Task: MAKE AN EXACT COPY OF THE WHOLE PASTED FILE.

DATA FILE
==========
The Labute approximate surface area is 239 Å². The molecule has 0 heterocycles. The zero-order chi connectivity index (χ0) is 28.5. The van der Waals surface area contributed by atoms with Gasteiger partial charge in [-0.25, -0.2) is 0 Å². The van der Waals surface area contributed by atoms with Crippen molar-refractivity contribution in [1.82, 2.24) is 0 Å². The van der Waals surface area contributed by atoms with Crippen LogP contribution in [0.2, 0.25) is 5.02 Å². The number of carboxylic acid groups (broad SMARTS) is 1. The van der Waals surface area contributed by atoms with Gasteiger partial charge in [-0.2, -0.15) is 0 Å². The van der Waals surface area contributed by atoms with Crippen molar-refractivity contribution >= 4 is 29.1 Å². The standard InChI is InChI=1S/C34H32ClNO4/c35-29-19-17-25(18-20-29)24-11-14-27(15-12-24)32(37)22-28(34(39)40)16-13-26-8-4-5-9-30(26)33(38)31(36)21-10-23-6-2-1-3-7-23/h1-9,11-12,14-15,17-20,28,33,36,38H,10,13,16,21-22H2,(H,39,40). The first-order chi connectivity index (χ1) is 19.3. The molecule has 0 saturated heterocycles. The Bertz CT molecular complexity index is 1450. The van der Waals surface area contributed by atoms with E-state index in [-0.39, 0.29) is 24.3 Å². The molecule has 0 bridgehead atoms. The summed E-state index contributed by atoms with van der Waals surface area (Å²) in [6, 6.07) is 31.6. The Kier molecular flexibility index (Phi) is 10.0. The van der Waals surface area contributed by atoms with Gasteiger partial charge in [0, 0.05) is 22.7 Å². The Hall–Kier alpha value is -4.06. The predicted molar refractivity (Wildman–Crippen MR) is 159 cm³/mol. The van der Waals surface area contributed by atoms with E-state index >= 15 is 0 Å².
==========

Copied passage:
The Labute approximate surface area is 239 Å². The molecule has 0 heterocycles. The zero-order chi connectivity index (χ0) is 28.5. The van der Waals surface area contributed by atoms with Gasteiger partial charge in [-0.25, -0.2) is 0 Å². The van der Waals surface area contributed by atoms with Crippen molar-refractivity contribution in [1.82, 2.24) is 0 Å². The van der Waals surface area contributed by atoms with Crippen LogP contribution in [0.2, 0.25) is 5.02 Å². The number of carboxylic acid groups (broad SMARTS) is 1. The van der Waals surface area contributed by atoms with Gasteiger partial charge in [-0.2, -0.15) is 0 Å². The van der Waals surface area contributed by atoms with Crippen molar-refractivity contribution >= 4 is 29.1 Å². The standard InChI is InChI=1S/C34H32ClNO4/c35-29-19-17-25(18-20-29)24-11-14-27(15-12-24)32(37)22-28(34(39)40)16-13-26-8-4-5-9-30(26)33(38)31(36)21-10-23-6-2-1-3-7-23/h1-9,11-12,14-15,17-20,28,33,36,38H,10,13,16,21-22H2,(H,39,40). The first-order chi connectivity index (χ1) is 19.3. The molecule has 0 saturated heterocycles. The Bertz CT molecular complexity index is 1450. The van der Waals surface area contributed by atoms with E-state index in [-0.39, 0.29) is 24.3 Å². The molecule has 0 bridgehead atoms. The summed E-state index contributed by atoms with van der Waals surface area (Å²) in [6, 6.07) is 31.6. The Kier molecular flexibility index (Phi) is 10.0. The van der Waals surface area contributed by atoms with Gasteiger partial charge in [0, 0.05) is 22.7 Å². The Hall–Kier alpha value is -4.06. The predicted molar refractivity (Wildman–Crippen MR) is 159 cm³/mol. The van der Waals surface area contributed by atoms with E-state index >= 15 is 0 Å².